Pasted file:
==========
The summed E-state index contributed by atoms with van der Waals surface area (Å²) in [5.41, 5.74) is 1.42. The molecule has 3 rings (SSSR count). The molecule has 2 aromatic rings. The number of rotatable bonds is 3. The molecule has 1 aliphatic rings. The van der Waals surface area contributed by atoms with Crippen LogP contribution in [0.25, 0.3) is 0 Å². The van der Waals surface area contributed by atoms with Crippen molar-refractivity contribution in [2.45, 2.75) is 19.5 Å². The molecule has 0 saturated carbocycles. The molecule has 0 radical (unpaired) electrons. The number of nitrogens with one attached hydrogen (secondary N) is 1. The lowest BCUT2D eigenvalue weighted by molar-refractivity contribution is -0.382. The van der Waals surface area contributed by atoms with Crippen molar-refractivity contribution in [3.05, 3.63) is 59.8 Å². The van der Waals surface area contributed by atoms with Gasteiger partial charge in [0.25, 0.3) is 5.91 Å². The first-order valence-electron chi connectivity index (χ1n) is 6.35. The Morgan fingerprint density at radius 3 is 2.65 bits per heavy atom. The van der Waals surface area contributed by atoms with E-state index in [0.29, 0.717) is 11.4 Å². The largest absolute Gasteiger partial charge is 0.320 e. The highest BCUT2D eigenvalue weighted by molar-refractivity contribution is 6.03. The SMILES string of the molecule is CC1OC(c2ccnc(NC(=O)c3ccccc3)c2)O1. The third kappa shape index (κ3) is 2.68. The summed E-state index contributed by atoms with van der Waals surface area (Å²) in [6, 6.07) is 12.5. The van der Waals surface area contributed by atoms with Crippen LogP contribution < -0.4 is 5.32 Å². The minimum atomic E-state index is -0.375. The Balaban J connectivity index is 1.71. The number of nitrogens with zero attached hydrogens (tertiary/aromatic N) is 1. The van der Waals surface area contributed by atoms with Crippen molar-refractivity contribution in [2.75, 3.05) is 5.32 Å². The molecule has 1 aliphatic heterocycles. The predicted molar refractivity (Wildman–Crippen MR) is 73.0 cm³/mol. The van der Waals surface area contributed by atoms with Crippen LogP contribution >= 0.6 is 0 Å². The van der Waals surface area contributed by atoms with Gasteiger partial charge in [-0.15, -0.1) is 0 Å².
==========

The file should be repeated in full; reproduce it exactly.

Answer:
The summed E-state index contributed by atoms with van der Waals surface area (Å²) in [5.41, 5.74) is 1.42. The molecule has 3 rings (SSSR count). The molecule has 2 aromatic rings. The number of rotatable bonds is 3. The molecule has 1 aliphatic rings. The van der Waals surface area contributed by atoms with Crippen LogP contribution in [0.25, 0.3) is 0 Å². The van der Waals surface area contributed by atoms with Crippen molar-refractivity contribution in [2.45, 2.75) is 19.5 Å². The molecule has 0 saturated carbocycles. The molecule has 0 radical (unpaired) electrons. The number of nitrogens with one attached hydrogen (secondary N) is 1. The lowest BCUT2D eigenvalue weighted by molar-refractivity contribution is -0.382. The van der Waals surface area contributed by atoms with Crippen molar-refractivity contribution in [3.05, 3.63) is 59.8 Å². The van der Waals surface area contributed by atoms with Gasteiger partial charge in [0.25, 0.3) is 5.91 Å². The first-order valence-electron chi connectivity index (χ1n) is 6.35. The Morgan fingerprint density at radius 3 is 2.65 bits per heavy atom. The van der Waals surface area contributed by atoms with E-state index in [0.29, 0.717) is 11.4 Å². The largest absolute Gasteiger partial charge is 0.320 e. The highest BCUT2D eigenvalue weighted by molar-refractivity contribution is 6.03. The SMILES string of the molecule is CC1OC(c2ccnc(NC(=O)c3ccccc3)c2)O1. The third kappa shape index (κ3) is 2.68. The summed E-state index contributed by atoms with van der Waals surface area (Å²) in [6, 6.07) is 12.5. The van der Waals surface area contributed by atoms with Crippen LogP contribution < -0.4 is 5.32 Å². The minimum atomic E-state index is -0.375. The Balaban J connectivity index is 1.71. The number of nitrogens with zero attached hydrogens (tertiary/aromatic N) is 1. The van der Waals surface area contributed by atoms with Crippen molar-refractivity contribution in [2.75, 3.05) is 5.32 Å². The molecule has 1 aliphatic heterocycles. The predicted molar refractivity (Wildman–Crippen MR) is 73.0 cm³/mol. The van der Waals surface area contributed by atoms with Crippen LogP contribution >= 0.6 is 0 Å². The van der Waals surface area contributed by atoms with Gasteiger partial charge in [-0.15, -0.1) is 0 Å².